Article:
Consumer Protection Complaint Filed Against Uber, Settlement Reached With Lyft

Today, the San Francisco and Los Angeles County district attorneys filed a settlement with the transportation network company Lyft over a civil consumer protection action and filed a civil lawsuit against transportation network company Uber after failing to reach a settlement.

The transportation network companies, in which travelers are connected through a smartphone app with drivers using personal vehicles, are both allegedly operating in violation of consumer protection laws.

San Francisco District Attorney George Gascon said today that an investigation into Lyft and Uber’s “misleading” statements, representations and business practices started about a year ago and while Lyft has worked with law enforcement since then to come under compliance, Uber has not shown that same willingness.

Gascon announced the settlement today of a civil consumer protection action brought against Lyft, Inc. stemming from allegations by the San Francisco and Los Angeles County district attorney’s offices regarding false or misleading representations about background checks performed on its drivers.

Additionally, Lyft used an application to calculate fares for rides but has not submitted it for approval by the California Department of Food and Agriculture’s Division of Measurement Standards, as is protocol for a business providing services using measuring technology.

Lyft also allegedly conducted commercial operations at airports without obtaining authorization from the airport authorities.

In a joint statement released today by Gascon and Los Angeles County District Attorney Jackie Lacey, the pair said they “commend Lyft for its willingness to work with law enforcement to ensure compliance with the laws that protect California consumers.”

As a result of the settlement, Lyft has agreed to revise how it portrays its background checks to customers, submit the application used for calculating fares to the state agency for evaluation and obtain authorization from each airport in California prior to providing rides on their premises.

Lyft has agreed to pay $250,000 in civil penalties within 30 days of the settlement and, if the company has not complied with the terms of the injunction within one year, they will have to pay an additional $250,000 in civil penalties.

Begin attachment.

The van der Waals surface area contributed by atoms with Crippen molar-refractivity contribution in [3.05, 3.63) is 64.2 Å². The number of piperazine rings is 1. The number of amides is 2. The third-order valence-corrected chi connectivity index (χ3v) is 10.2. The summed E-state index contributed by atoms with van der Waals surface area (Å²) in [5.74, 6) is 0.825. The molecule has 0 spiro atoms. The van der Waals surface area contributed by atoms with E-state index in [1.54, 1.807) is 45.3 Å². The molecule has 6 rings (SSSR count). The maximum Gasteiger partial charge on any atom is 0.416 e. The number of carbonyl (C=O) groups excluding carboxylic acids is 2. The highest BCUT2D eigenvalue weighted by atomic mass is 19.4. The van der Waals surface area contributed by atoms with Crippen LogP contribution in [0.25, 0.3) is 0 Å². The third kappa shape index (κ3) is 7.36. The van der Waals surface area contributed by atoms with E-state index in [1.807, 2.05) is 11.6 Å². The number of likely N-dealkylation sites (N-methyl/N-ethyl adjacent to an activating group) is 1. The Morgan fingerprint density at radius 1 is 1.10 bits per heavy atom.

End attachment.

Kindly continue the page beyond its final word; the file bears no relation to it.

Uber on the hand, according to Gascon, has not been as agreeable as Lyft and a complaint against the company was filed today in San Francisco Superior Court.

The Los Angeles County and San Francisco district attorneys expressed their concern for consumer safety, stating that Uber has engaged in a variety of business practices that violate California laws designed to protect the public.

The district attorneys allege that Uber has misled consumers regarding the quality of the background checks it performs on its drivers.

Furthermore, the district attorneys allege that a $1 “Safe Rides Fee” charged to UberX riders falsely claimed to pay for an “industry leading” background check process.

Gascon said today that the true industry-leading background checks use biometrics, such as fingerprints, to ensure that the person submitting the information is in fact the person driving the vehicle.

Similarly to Lyft, Uber is allegedly using an application to measure the length and distance of rides but has failed to submit the application to the state agency for evaluation.

Uber has also allegedly been providing rides at airports without obtaining authorization from the airport authorities.

According to the district attorneys, Uber even charged a $4 “airport toll fee” to its passengers who used its UberX service for trips to or from San Francisco International Airport, even though the UberX drivers weren’t paying anything to the airport because they did not have permission to operate there at the time.

Both companies have since signed permits with SFO that allow them to operate at the airport.

Gascon said consumers who are considering taking a ride in an Uber should “be aware” as the company has provided its customers with a “false sense of security.”

Despite Uber’s claims, Gascon said the company “does not go above and beyond what is expected, to ensure passenger safety.”

Gascon said he hopes the lawsuit will result in restitution for UberX passengers who paid the misleading $1 safety fee or the $4 airport fee.

He said the lawsuit will send a signal to companies that they can’t ignore the public’s safety.

The district attorneys’ lawsuit against Uber comes in the wake of a recent lawsuit filed by attorney Christopher Dolan seeking damages from both Uber and an Uber driver accused of striking and killing a 6-year-old girl while driving in San Francisco on New Year’s Eve. The Uber driver has been charged with misdemeanor vehicular manslaughter, district attorney’s office spokesman Alex Bastian said.

Dolan alleges that the driver was viewing or interacting with his smartphone app for the company when the collision occurred.

Uber issued a statement following the death of 6-year-old Sofia Liu, saying that the driver was not responding to a fare at the time of the collision.

Another lawsuit pending against Uber arose after an Uber driver allegedly attacked a passenger with a hammer in September, causing potentially permanent vision damage to the victim.

Hannah Albarazi, Bay City News

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